Asian demand for US oil is rising as the energy crisis boosts prices for other crudes that are priced against the global Brent futures contract.
China and other Asian buyers have been snapping up supertankers of US oil for delivery next month and seeking more for December, some traders have said.
Most buyers are seeking US grades that had recently slumped to the lowest levels in more than a year, with an added incentive after Beijing awarded millions of tonnes of crude oil import quotas.
A wide spread between Brent and West Texas Intermediate (WTI) oil futures is accommodating higher US crude exports, said Elisabeth Murphy, ESAI Energy LLC upstream analyst for North America.
WTI has been trading at least US$3 a barrel under Brent since August, a discount that generally favors US crude exports.
Asia’s increased appetite for US crude comes after a widespread recovery in road-fuel and freight activity, and ahead of a winter that is likely to see more oil demand from the power sector.
This is also happening against a global supply deficit in fossil fuels that is driving higher prices.
Earlier, Brent crude surpassed US$85 a barrel on Friday following months of production curtailments by OPEC and its allies in response to the COVID-19 pandemic.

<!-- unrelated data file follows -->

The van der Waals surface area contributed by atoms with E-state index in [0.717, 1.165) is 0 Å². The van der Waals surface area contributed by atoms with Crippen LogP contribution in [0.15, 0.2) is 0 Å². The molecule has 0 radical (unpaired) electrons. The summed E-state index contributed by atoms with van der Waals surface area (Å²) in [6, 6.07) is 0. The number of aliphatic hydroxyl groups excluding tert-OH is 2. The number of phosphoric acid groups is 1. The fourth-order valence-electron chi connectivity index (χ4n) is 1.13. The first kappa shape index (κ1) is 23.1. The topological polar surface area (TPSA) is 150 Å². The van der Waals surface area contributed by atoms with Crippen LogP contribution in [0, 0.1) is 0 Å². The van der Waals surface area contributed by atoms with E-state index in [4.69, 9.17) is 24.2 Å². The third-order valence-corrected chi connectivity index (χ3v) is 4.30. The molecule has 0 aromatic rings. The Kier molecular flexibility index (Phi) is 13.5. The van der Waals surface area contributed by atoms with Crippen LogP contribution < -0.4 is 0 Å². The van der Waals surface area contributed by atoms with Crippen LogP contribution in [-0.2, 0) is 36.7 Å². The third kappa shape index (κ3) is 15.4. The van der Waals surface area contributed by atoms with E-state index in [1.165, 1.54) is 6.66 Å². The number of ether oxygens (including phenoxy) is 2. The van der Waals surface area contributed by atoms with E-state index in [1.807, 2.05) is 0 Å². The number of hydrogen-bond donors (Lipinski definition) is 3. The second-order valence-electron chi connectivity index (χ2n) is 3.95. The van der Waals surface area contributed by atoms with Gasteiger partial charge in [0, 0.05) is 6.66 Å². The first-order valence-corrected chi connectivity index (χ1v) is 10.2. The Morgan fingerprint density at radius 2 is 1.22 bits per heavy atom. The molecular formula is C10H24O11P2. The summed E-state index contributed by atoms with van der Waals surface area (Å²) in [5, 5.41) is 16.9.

Saudi Arabian Minister of Energy Prince Abdulaziz bin Salman has reiterated the need for OPEC and its allies to take a gradual, phased approach to restoring output.
With natural gas trading at close to US$200 in per-barrel terms in Europe, the consensus among analysts is that oil demand globally would be boosted by a further half a percentage point as companies rush to secure any fuel that can be used as a substitute, from diesel to fuel oil to crude.
Murphy expects about 700,000 barrels a day in additional crude oil demand from Europe and Asia combined this winter due to the switch from natural gas to oil.
With the help of a wide WTI discount to Brent, US crude exports this month should reach 3.1 million to 3.2 million barrels per day, up from about 2.6 million last month, she said.
With the US also entering its winter soon, the increase in overseas demand would mean more competition for US refineries. Hurricane Ida caused a 30 million barrel loss in local supply, with some production only set to return next year.